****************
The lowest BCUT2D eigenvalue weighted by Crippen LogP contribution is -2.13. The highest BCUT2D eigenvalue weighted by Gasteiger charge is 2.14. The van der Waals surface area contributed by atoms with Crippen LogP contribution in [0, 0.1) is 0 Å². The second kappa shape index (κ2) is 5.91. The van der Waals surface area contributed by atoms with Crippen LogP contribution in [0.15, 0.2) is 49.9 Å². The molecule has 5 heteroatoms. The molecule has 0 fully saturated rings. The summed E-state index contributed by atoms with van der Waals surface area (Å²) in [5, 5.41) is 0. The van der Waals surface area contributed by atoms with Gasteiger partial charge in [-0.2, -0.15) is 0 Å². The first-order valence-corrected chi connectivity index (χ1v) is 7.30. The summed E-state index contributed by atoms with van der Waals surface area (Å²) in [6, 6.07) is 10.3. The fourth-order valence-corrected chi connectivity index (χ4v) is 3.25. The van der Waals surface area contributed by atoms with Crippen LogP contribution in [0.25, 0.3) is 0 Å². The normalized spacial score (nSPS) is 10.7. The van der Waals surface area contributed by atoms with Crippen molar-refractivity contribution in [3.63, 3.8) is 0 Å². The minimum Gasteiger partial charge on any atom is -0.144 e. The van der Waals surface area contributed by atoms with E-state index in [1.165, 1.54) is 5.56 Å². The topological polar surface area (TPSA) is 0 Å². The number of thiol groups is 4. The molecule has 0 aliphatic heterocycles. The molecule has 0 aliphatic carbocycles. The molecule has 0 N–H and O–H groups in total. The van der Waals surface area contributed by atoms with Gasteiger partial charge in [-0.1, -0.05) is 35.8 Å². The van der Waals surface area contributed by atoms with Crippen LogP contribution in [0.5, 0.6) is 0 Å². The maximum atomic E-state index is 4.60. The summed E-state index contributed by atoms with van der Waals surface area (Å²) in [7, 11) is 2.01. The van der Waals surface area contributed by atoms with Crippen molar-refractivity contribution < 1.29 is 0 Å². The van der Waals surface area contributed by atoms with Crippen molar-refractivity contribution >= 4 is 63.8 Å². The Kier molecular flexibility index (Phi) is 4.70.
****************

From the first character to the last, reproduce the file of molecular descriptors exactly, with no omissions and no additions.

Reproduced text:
The lowest BCUT2D eigenvalue weighted by Crippen LogP contribution is -2.13. The highest BCUT2D eigenvalue weighted by Gasteiger charge is 2.14. The van der Waals surface area contributed by atoms with Crippen LogP contribution in [0, 0.1) is 0 Å². The second kappa shape index (κ2) is 5.91. The van der Waals surface area contributed by atoms with Crippen LogP contribution in [0.15, 0.2) is 49.9 Å². The molecule has 5 heteroatoms. The molecule has 0 fully saturated rings. The summed E-state index contributed by atoms with van der Waals surface area (Å²) in [5, 5.41) is 0. The van der Waals surface area contributed by atoms with Gasteiger partial charge in [-0.2, -0.15) is 0 Å². The first-order valence-corrected chi connectivity index (χ1v) is 7.30. The summed E-state index contributed by atoms with van der Waals surface area (Å²) in [6, 6.07) is 10.3. The fourth-order valence-corrected chi connectivity index (χ4v) is 3.25. The van der Waals surface area contributed by atoms with Crippen LogP contribution in [0.25, 0.3) is 0 Å². The normalized spacial score (nSPS) is 10.7. The van der Waals surface area contributed by atoms with Crippen molar-refractivity contribution in [3.63, 3.8) is 0 Å². The minimum Gasteiger partial charge on any atom is -0.144 e. The van der Waals surface area contributed by atoms with E-state index in [1.165, 1.54) is 5.56 Å². The topological polar surface area (TPSA) is 0 Å². The number of thiol groups is 4. The molecule has 0 aliphatic heterocycles. The molecule has 0 aliphatic carbocycles. The molecule has 0 N–H and O–H groups in total. The van der Waals surface area contributed by atoms with Gasteiger partial charge in [-0.1, -0.05) is 35.8 Å². The van der Waals surface area contributed by atoms with Crippen LogP contribution in [0.5, 0.6) is 0 Å². The maximum atomic E-state index is 4.60. The summed E-state index contributed by atoms with van der Waals surface area (Å²) in [7, 11) is 2.01. The van der Waals surface area contributed by atoms with Crippen molar-refractivity contribution < 1.29 is 0 Å². The van der Waals surface area contributed by atoms with Crippen molar-refractivity contribution >= 4 is 63.8 Å². The Kier molecular flexibility index (Phi) is 4.70.